Opinion | ‘Does your mother-father know?’
The Indian family is the reason why young ladies are pressured into succumbing to hostile workplace environments
When young women get sexually harassed or assaulted, the assaulter often has an unexpected ally: the victim’s parents. Just as so many of us lie about the price of things we buy to our parents (it was on sale; I got a company discount; it really is only ₹50), we halve and discount the assaults we face in the world.
This week, 38-year-old S remembered bitterly her thoughts as a small child when she was sexually assaulted at her grandparents’ home for nearly a year by her college-going cousins. “I thought if my parents found out they would be enraged and there would be a family feud. I was six years old! And trying to protect my parents!” In her 20s when she did tell her parents, needless to say, nothing happened and no family member or relationship was injured.
Several of the detailed #MeToo accounts from this fortnight mention parents in a couple of different ways. One way is when women say they have chosen anonymity because, like S’ younger self, they wish to protect the families from the pain. The pain of learning that their daughter/sister/cousin was tortured at work by gross men.
It is the other kind of invocation of parents in these accounts that we should pay closer attention to. In journalist Ghazala Wahab’s account of alleged sexual harassment at the hands of her then editor M.J. Akbar, she tells us how powerfully aware she felt that her family finding out about the harassment would mean that her first job would be her last job. That no girl from her family had worked outside the home before. That she had fought to leave Agra and come to work in Delhi. That if her parents found out, she would be called home forever. The ever-present threat of “come home and get married” looms large in the stories of women like Wahab who went to work in the 1990s (or earlier).
The complicated negotiations women make to fit in or even be invisible at the workplace are not things they tell their families about. And this is what exploitative men bank on. Does Your Mother Know is the name of a song by that parental favourite ABBA. But “does your mother-father know” is the internal calculation of the man who is harassing you for months at your workplace. When you can’t tell your parents about simple heartbreaks and disappointments in your life, what are the chances you will tell them about the seemingly “grey” zone of sexual harassment or date rape or revenge porn? Because if you are afraid of being blamed by your family for doing something that in your judgement is a normal thing to do at work or with a colleague, then what are the chances you will tell them about the abnormal thing that happened next?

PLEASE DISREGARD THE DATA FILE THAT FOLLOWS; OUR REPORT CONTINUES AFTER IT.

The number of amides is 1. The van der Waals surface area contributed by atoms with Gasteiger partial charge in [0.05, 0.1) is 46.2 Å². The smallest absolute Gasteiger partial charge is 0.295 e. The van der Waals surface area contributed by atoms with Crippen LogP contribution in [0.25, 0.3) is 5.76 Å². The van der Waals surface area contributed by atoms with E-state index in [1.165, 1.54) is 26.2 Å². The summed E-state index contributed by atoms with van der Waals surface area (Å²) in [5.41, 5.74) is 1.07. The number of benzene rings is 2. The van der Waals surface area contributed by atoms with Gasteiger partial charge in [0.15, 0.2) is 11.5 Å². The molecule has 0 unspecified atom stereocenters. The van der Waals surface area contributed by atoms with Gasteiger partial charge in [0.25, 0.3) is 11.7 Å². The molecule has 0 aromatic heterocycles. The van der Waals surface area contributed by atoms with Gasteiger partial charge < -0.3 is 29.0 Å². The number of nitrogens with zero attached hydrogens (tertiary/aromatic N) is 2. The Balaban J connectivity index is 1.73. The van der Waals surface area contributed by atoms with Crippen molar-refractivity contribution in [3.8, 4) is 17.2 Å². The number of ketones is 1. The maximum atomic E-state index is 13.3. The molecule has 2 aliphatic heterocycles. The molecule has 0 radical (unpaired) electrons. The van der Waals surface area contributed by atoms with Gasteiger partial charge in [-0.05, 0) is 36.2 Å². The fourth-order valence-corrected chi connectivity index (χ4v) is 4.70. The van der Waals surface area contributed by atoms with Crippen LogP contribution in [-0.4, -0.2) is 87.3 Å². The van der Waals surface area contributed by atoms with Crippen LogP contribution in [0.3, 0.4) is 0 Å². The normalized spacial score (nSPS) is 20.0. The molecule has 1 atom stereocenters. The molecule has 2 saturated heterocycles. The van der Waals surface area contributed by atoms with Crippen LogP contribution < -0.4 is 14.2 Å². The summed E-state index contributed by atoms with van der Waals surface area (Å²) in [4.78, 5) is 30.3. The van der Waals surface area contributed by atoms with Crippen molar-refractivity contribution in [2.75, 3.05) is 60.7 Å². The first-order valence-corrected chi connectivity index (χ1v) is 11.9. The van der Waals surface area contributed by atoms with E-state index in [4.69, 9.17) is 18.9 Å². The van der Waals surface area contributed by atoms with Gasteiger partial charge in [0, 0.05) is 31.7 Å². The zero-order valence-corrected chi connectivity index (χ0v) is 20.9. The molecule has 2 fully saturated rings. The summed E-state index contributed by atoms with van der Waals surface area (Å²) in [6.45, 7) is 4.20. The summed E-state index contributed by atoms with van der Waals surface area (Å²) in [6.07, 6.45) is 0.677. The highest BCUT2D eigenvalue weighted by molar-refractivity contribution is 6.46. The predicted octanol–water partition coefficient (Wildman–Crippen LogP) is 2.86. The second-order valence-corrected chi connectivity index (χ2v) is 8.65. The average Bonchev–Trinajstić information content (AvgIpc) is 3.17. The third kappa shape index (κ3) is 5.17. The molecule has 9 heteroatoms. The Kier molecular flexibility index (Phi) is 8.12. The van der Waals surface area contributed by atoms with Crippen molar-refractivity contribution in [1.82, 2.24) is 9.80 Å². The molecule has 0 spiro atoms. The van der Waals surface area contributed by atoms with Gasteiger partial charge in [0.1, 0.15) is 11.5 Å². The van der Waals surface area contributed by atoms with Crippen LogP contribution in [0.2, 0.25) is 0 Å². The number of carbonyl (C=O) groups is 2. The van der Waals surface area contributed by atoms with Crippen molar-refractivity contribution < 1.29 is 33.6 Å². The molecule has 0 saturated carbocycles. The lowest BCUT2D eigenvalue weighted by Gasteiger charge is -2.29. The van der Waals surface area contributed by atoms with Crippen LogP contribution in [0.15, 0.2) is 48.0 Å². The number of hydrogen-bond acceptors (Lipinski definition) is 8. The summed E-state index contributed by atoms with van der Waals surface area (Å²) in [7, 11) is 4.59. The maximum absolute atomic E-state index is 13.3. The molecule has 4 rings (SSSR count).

It is this confidence in the chasm between young people and their parents that allows the police, for instance, to harass lovers. At 19, when I got “caught” walking with a boy in Cubbon Park, I decided in a heartbeat that I’d rather go to jail (for prostitution as the cops threatened) than tell my family where I had been. It is what Mumbai constable Atmaram More banked on in 2005. Arrested for raping a teenager he had “caught” on Marine Drive with her “lover”, he is reported to have told the police, “I put fear in the girl’s mind that if she does not let me have sex with her, I will let her parents know about her actions. I then forcefully raped her.”
While I am happy to see the clear-eyed involvement and warm support of parents to many survivors of sexual assault and harassment now, the chasm has not been closed. The double life is not a thing of the past. Just as girls have always double-dressed (your actual outfit of the day worn under the outfit that your parents deem acceptable to leave the house in), adult working women now have double social media accounts. The co-opting of parents is what allows the continuous functioning of that old and evil practice (notionally banned) in Tamil Nadu, the “Sumangali scheme” in which unmarried women are conned into bonded labour under the guise of it being a marriage assistance scheme. When the broker has assured your loving parents that you are earning your dowry in the textile mills, who are you going to complain to about your enslavement?
But the parent-child relationship envelope had been pushed sufficiently since the 1990s, I’d foolishly assumed. Women like Wahab becoming the first ones in their family to leave home made room for the rest of us. I don’t hear, “my parents are pushing me to get married” among 20-somethings as ubiquitously as I did in my own 20s.
Yes, yes, I was very foolish to assume things have changed that much.
This week my 20-something friend A came to hang out and talk about the 20-something literary prodigy Sally Rooney, the always prodigious Elif Batuman and other women she had been reading. When it came to her recent year at a foreign university, A made a face. She had spent a good chunk of her time abroad fighting with her uber-liberal university to set up a mechanism to deal with sexual harassment. “When we suggested they form an internal complaints committee, you should have seen their faces—as if they had never ever heard of such a thing. They just keep pushing us to go to the police.” And as A pointed out, women students who have come abroad for a year on scholarships and education loans are hardly likely to go to the local police. And some of A’s friends, a group of immigrants, who had faced assault at the hands of a fellow immigrant, also said that familiar thing. “If my parents find out, they will call us back home and get us married.”
So perhaps foreign universities also know that “does your mother-father know” will keep us in line.
Cheap Thrills is a fortnightly column about millennials, obsessions and secrets. Nisha Susan is the editor of the webzine The Ladies Finger.
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